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Preboarding...way out of control

jphw
New Arrival

Does anyone else see this keep getting worse and worse and worse?

Last few weeks:

  Ticket A1 - on three occasions, never found an aisle before 4... last one was Row 6 

  Flight from MDW to CMH - counted 13 preboarders

  Very rarely is a preboarder demonstrating any kind of "disability"

 

 

 

27 REPLIES 27

Re: Preboarding...way out of control

TheMiddleSeat
Rising Star

Are you certain that those passengers were not through passengers staying on board from the incoming flight? Did you actually see all of them board as preboarders? And to say it again, not every disability is visible.

 

--TheMiddleSeat

Re: Preboarding...way out of control

Actnashville
New Arrival

I can picture you standing off to the side watching pre-boarders in “seemingly good health” board the plane because of their “disability”, face red and blood boiling because you are getting so upset over not getting to sit closer to the front of the plane.

 

People with true hidden disabilities feel shame and embarrassment everytime they fly because of people like you. I’m not saying that there aren’t people who take advantage of pre board, but it seems like you have already decided that if someone appears to be in good health, they are faking it. You should try to calm down and take some time to educate yourself on what a hidden disability is before getting yourself all worked up next time you fly. Living a life with prejudice and resentment is no way to live.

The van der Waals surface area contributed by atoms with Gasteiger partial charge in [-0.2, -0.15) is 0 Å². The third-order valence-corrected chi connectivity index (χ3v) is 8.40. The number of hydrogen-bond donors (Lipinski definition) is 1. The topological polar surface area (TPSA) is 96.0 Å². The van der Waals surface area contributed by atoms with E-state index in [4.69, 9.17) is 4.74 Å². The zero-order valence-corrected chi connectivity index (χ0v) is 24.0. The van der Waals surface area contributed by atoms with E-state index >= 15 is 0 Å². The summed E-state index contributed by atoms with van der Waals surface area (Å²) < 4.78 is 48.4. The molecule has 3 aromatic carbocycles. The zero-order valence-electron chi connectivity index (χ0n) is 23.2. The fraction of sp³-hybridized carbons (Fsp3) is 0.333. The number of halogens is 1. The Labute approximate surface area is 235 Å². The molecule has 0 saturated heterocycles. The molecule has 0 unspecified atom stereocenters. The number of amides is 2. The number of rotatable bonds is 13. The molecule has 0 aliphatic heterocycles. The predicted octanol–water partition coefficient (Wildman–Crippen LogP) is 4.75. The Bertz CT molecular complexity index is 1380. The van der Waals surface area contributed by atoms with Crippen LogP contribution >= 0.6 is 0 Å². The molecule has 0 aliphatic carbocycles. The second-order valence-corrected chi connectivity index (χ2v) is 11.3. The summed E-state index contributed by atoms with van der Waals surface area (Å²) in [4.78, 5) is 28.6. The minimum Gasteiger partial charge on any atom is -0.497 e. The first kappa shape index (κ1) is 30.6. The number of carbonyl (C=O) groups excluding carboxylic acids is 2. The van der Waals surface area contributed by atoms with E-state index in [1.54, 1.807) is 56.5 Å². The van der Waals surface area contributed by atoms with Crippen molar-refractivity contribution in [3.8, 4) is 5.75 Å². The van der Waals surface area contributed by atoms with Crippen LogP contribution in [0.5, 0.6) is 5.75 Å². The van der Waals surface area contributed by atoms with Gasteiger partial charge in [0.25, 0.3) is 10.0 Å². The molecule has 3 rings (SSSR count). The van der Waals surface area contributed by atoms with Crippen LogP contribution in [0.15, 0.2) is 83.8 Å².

Re: Preboarding...way out of control

spacecoastbill
Active Member

Seeing people lug their oversize heavy carry on bags to the gate, then walking around to restaurants and other things in the terminal only to return to the gate shortly before boarding and sit in a wheelchair is a clue.

 

These same people heft the bags into the overhead and on arrival pull them down, run to the baggage claim, heft their large suitcases from the baggage belt then run to a taxi.....Visibly nothing wrong with them, and they have also demonstrated it.

 

But instead of paying for the priority boarding all you have to do is claim a need to preboard.

 

SWA seems to have the most preboarders os any airline.

 

The only way to curb it is assigned seating.  

Re: Preboarding...way out of control

rtbarron
Active Member

@spacecoastbill
As has been discussed on every other post about alleged pre-board abuse, not all disabilities are visible. Many healthy-looking people have legitimate disabilities which require them to pre-board. As an example, what if the person lugging the oversize heavy bag has a condition that requires them to have immediate access to the lavatory several times during a flight. Wouldn't it be best for all of the other passengers on the plane if that passenger sat in an aisle seat? I have no doubt that some passengers abuse the pre-board policy, but it's not as many as you think.

Southwest has had an open-seating policy for its entire 47-year history, and all but three or four of those years have been profitable. They have no incentive to change their seating policy. Open seating ensures that Customers board quickly rather than waiting in the gate area until the last minute. When passengers board quickly, flights leave on-time and arrive on-time. On-time performance is far more important to Customers than assigned seats.

Re: Preboarding...way out of control

bmbw727
New Arrival